Stimulus Bill Offers Incentives to Go Green

Brett Freeman

The recently enacted stimulus bill, formally known as the American Recovery and Reinvestment Act, contains unprecedented incentives in the form of tax credits for people who invest in energy efficient upgrades for their homes. If you have been putting off green renovations to your home, it's worth it to stop stalling. The incentives contained in the stimulus bill are potentially worth thousands of dollars for those who "go green."

The Biggest Green Incentives
Given that one of the main purposes of the stimulus bill is to spur consumer spending, it's not surprising that the biggest incentives are for relatively expensive items, but if you're willing to spend, you can realize substantial savings. These big ticket items include solar panels that generate electricity for your residence (panels that charge individual items are not eligible), geothermal heat pumps, solar water heaters, fuel cells, and residential small wind energy systems such as wind turbines or windmills.
Those who install these types of upgrades, either in an existing or a new home, are eligible for a tax credit of 30 percent of the cost and, unlike the other tax credits offered in the bill, there is no cap. Given that these items can cost thousands or even tens of thousands of dollars, having Uncle Sam pick up nearly a third of the tab is a pretty sweet deal.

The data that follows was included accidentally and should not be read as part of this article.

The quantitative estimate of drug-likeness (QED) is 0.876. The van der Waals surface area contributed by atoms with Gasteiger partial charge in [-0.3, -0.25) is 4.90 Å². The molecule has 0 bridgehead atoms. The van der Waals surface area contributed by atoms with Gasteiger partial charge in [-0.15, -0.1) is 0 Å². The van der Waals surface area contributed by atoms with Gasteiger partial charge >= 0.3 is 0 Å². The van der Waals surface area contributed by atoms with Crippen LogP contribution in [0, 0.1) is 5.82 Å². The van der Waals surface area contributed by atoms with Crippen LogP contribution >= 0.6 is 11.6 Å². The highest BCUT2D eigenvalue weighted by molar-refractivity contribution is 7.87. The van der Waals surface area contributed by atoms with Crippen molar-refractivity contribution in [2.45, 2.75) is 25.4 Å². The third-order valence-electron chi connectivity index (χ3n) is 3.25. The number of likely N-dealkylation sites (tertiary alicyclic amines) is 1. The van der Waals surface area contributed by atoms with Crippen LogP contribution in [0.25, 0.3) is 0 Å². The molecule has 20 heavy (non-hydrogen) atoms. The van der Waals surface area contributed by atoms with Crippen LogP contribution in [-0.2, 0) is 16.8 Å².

Other "Creditable" Improvements
The stimulus bill also extends and expands some tax credits that had been tucked into last year's bank bailout bill. The tax credit had been for 10 percent of the cost of certain energy efficient home improvements, up to a maximum total credit of $500 for all improvements, and was set to expire at the end of the year. The credit has now been bumped up to 30 percent, and the cap raised to $1500 total for improvements made in 2009 and 2010 (that is, a $1500 cap for improvements made in 2009 and 2010 combined).

Eligible upgrades and items include energy efficient windows and doors, metal and asphalt roofs, insulation, HVAC systems, non-solar water heaters (solar water heaters aren't subject to the $1500 cap), and biomass stoves. To be eligible for the tax credit, these improvements must be put into service in 2009 or 2010, and they only apply to your primary residence. The credit is also only applicable to improvements made to an existing house, not for new construction.

With such dramatic incentives to invest in green renovations, there's no excuse to keep putting them off. The time is now.

About the Author
Brett Freeman is a freelance journalist. He also owns a landscaping and irrigation company in North Carolina. Previously he has worked as a beat reporter, a teacher, and for a home improvement company, and he used to own a bar/live music venue.

About the Author
Brett Freeman is a freelance journalist. He also owns a landscaping and irrigation company in North Carolina. Previously he has worked as a beat reporter, a teacher, and for a home improvement company, and he used to own a bar/live music venue.


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